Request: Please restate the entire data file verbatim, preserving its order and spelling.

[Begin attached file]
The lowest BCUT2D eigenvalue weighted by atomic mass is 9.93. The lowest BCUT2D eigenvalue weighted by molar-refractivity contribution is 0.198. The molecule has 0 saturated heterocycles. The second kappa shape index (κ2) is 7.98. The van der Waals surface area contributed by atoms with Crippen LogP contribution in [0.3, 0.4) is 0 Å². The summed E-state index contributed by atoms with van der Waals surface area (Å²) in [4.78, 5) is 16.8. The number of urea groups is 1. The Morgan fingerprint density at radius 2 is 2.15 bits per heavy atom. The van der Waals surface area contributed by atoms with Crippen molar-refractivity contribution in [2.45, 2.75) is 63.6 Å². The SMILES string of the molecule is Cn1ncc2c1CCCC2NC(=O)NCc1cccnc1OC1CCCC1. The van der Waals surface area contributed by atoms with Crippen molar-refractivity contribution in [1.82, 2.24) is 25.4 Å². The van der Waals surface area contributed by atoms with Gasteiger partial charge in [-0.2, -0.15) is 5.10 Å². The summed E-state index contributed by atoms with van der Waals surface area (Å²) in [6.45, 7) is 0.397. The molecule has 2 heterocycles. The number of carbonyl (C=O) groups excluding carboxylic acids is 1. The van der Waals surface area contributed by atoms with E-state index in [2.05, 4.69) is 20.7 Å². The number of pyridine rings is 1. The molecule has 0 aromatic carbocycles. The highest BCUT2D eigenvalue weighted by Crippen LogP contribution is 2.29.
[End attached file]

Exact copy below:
The lowest BCUT2D eigenvalue weighted by atomic mass is 9.93. The lowest BCUT2D eigenvalue weighted by molar-refractivity contribution is 0.198. The molecule has 0 saturated heterocycles. The second kappa shape index (κ2) is 7.98. The van der Waals surface area contributed by atoms with Crippen LogP contribution in [0.3, 0.4) is 0 Å². The summed E-state index contributed by atoms with van der Waals surface area (Å²) in [4.78, 5) is 16.8. The number of urea groups is 1. The Morgan fingerprint density at radius 2 is 2.15 bits per heavy atom. The van der Waals surface area contributed by atoms with Crippen molar-refractivity contribution in [2.45, 2.75) is 63.6 Å². The SMILES string of the molecule is Cn1ncc2c1CCCC2NC(=O)NCc1cccnc1OC1CCCC1. The van der Waals surface area contributed by atoms with Crippen molar-refractivity contribution in [1.82, 2.24) is 25.4 Å². The van der Waals surface area contributed by atoms with Gasteiger partial charge in [-0.2, -0.15) is 5.10 Å². The summed E-state index contributed by atoms with van der Waals surface area (Å²) in [6.45, 7) is 0.397. The molecule has 2 heterocycles. The number of carbonyl (C=O) groups excluding carboxylic acids is 1. The van der Waals surface area contributed by atoms with E-state index in [2.05, 4.69) is 20.7 Å². The number of pyridine rings is 1. The molecule has 0 aromatic carbocycles. The highest BCUT2D eigenvalue weighted by Crippen LogP contribution is 2.29.